CONCORD GRAPE frozen and chewy:


Reminding me of the frozen flapjacks course at Moto, Chef Achatz does his own spin on things by taking a thickened puree of concord grape and searing it on a cold -30F griddle. The block was dusted with powder sugar and placed on a metal pick (I think it's pretty) that we were instructed to use to pop the treat into our mouths. LOL, I was instantly reminded of those Japanese grape gummies or a thick cold fruit roll-up.

CHESTNUT Blis maple syrup:


I had been anticipating the thirteenth course because I'm a chestnut lover. Served on an ice dish was a frozen lozenge of chestnut purée that was indented like a thumbprint cookie with a small puddle of maple syrup from Blis. Sea salt and star anise dusted the top of the lozenge. A pin was also stuck into the lozenge to aid our consumption of the pellet. I have to confess, I was mildly disappointed, as it really was like a lozenge! The anise was very strong (especially on the bottom of the tablet) and tasted much like licorice (which I don't like!) and mildly of creamy chestnut. I found the play of a cool licorice lozenge amusing, but in the end I really wanted something very chestnuty.

LADY APPLE cheddar, eucalyptus, olive oil:


Frozen lady apple mousse, thin sugar tuille with tougarashi, *thick* extra virgin olive oil jam, supple sweet onion marmalade, and soft custard of sharp white cheddar. A very Vicks Mentholatum-lie opaque gel of eucalyptus and sage was also offered along side the mousse that alone was too strong, but together with all the other components created a great partnership. This course was minty, refreshing and a great palate cleanser.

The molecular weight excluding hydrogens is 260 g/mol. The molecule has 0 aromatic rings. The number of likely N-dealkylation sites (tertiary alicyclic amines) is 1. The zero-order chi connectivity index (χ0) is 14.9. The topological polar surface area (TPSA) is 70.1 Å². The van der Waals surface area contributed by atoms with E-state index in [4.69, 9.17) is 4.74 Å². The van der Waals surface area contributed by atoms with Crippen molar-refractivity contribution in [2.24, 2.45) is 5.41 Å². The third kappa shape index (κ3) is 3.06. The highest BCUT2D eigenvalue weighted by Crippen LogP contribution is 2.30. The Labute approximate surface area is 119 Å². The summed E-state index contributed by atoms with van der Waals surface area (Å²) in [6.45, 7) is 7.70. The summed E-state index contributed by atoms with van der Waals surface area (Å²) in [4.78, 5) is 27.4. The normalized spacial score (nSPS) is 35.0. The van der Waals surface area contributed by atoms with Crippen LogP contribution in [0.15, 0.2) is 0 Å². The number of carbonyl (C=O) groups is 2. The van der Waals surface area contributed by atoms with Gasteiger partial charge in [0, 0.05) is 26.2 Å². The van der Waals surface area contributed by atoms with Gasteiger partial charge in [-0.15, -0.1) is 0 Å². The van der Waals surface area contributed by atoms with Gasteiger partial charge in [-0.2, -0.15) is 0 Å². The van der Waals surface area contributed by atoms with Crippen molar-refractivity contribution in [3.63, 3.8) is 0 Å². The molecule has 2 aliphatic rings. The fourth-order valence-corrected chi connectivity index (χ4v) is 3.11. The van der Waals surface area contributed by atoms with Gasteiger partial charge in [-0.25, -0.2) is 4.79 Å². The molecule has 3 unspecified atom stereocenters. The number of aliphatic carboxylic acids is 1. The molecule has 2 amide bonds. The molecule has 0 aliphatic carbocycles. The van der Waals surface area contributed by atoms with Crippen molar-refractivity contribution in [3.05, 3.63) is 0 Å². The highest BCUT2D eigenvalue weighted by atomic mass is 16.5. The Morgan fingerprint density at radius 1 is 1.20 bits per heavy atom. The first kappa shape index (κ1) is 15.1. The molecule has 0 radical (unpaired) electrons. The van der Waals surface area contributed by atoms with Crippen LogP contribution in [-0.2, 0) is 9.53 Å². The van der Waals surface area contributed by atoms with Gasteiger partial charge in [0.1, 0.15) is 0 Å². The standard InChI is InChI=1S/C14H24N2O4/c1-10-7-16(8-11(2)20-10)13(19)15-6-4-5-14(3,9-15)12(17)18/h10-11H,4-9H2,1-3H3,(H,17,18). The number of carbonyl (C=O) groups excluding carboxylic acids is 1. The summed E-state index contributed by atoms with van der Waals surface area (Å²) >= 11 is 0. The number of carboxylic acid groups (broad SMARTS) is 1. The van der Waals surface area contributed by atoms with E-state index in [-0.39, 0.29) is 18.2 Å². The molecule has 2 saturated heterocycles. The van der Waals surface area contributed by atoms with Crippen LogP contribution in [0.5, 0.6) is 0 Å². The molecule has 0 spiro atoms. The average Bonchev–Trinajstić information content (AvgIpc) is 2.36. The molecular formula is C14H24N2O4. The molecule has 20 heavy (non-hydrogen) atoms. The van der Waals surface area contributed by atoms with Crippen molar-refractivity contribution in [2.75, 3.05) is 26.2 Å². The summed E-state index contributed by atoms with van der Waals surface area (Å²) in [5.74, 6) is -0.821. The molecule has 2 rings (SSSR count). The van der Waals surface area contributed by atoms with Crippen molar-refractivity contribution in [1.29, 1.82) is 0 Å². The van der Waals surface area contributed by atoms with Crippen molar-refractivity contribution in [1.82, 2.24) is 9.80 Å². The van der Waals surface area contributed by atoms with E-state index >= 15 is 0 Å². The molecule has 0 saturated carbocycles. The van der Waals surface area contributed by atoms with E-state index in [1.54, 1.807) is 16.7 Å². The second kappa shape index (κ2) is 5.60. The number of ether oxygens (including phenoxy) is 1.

Wine: Müller-Catoir - Scheurebe Spätlese, Germany 2005.

I was recommended a wine pairing for this course which I took (far be it for me to refuse the advice of excellent servers (much love to Jason, Olivia and Eric)) that was sweet, crisp and had a nice long finish.

QUINCE prosciutto, orange, juniper:


Up close (it's tough to get a good pic of a moving object. But notice the detail):


A tight roulade of thin proscuitto and quince came suspended on the tip of another fun Alinea contraption. Brushed with honey, butter orange, the lollipop was also topped with some braised mustard seeds, fried proscuitto slivers, the skin of juniper and cilantro. Before Charlotte and I got this course, we overheard the fun some other patrons at the "Rock Star" table were having (i.e. giving a thank you speech to the chef and his crew for a wonderful meal thus far) – we later (i.e. me, as my back was towards that table) discovered that they were The Barenaked Ladies (in case you missed the blurb above). :raz: Brining the bouncing disk to my mouth was really comical (I'll confess, we giggled like girls), but when I finally dove into it I found it soft and light, perfect balance of sweet and salty, slightly toothsome yet delicate. I loved it.